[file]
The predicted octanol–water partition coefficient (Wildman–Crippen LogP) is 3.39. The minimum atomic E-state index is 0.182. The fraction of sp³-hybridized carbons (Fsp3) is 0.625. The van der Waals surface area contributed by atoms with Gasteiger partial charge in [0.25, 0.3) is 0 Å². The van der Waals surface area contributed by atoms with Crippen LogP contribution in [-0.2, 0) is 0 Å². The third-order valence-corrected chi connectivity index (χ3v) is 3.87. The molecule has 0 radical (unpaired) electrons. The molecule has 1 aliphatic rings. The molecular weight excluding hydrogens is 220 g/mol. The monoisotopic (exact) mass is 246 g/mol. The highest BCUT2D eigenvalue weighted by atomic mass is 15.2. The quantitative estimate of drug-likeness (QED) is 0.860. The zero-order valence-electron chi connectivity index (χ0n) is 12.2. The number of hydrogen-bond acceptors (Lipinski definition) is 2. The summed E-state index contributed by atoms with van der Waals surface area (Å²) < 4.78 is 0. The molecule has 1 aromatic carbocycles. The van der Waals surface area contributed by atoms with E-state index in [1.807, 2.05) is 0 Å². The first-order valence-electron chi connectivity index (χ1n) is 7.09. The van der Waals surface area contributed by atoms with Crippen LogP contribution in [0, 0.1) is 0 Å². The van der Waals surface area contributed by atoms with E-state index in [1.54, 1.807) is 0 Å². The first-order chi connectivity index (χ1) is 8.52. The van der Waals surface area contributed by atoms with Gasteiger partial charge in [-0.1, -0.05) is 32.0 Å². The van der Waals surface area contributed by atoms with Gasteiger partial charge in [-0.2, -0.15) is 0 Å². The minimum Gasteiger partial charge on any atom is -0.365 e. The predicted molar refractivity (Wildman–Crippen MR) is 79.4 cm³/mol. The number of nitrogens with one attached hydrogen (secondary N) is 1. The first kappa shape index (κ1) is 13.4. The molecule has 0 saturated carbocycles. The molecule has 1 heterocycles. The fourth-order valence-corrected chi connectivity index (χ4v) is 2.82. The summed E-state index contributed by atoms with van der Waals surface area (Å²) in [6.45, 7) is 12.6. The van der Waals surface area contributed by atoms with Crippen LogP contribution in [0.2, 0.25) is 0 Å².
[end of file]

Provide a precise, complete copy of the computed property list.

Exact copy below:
The predicted octanol–water partition coefficient (Wildman–Crippen LogP) is 3.39. The minimum atomic E-state index is 0.182. The fraction of sp³-hybridized carbons (Fsp3) is 0.625. The van der Waals surface area contributed by atoms with Gasteiger partial charge in [0.25, 0.3) is 0 Å². The van der Waals surface area contributed by atoms with Crippen LogP contribution in [-0.2, 0) is 0 Å². The third-order valence-corrected chi connectivity index (χ3v) is 3.87. The molecule has 0 radical (unpaired) electrons. The molecule has 1 aliphatic rings. The molecular weight excluding hydrogens is 220 g/mol. The monoisotopic (exact) mass is 246 g/mol. The highest BCUT2D eigenvalue weighted by atomic mass is 15.2. The quantitative estimate of drug-likeness (QED) is 0.860. The zero-order valence-electron chi connectivity index (χ0n) is 12.2. The number of hydrogen-bond acceptors (Lipinski definition) is 2. The summed E-state index contributed by atoms with van der Waals surface area (Å²) < 4.78 is 0. The molecule has 1 aromatic carbocycles. The van der Waals surface area contributed by atoms with E-state index in [1.807, 2.05) is 0 Å². The first-order valence-electron chi connectivity index (χ1n) is 7.09. The van der Waals surface area contributed by atoms with Crippen LogP contribution in [0, 0.1) is 0 Å². The van der Waals surface area contributed by atoms with E-state index in [1.54, 1.807) is 0 Å². The first-order chi connectivity index (χ1) is 8.52. The van der Waals surface area contributed by atoms with Gasteiger partial charge in [-0.1, -0.05) is 32.0 Å². The van der Waals surface area contributed by atoms with Gasteiger partial charge in [-0.2, -0.15) is 0 Å². The minimum Gasteiger partial charge on any atom is -0.365 e. The predicted molar refractivity (Wildman–Crippen MR) is 79.4 cm³/mol. The number of nitrogens with one attached hydrogen (secondary N) is 1. The first kappa shape index (κ1) is 13.4. The molecule has 0 saturated carbocycles. The molecule has 1 heterocycles. The fourth-order valence-corrected chi connectivity index (χ4v) is 2.82. The summed E-state index contributed by atoms with van der Waals surface area (Å²) in [6.45, 7) is 12.6. The van der Waals surface area contributed by atoms with Crippen LogP contribution in [0.2, 0.25) is 0 Å².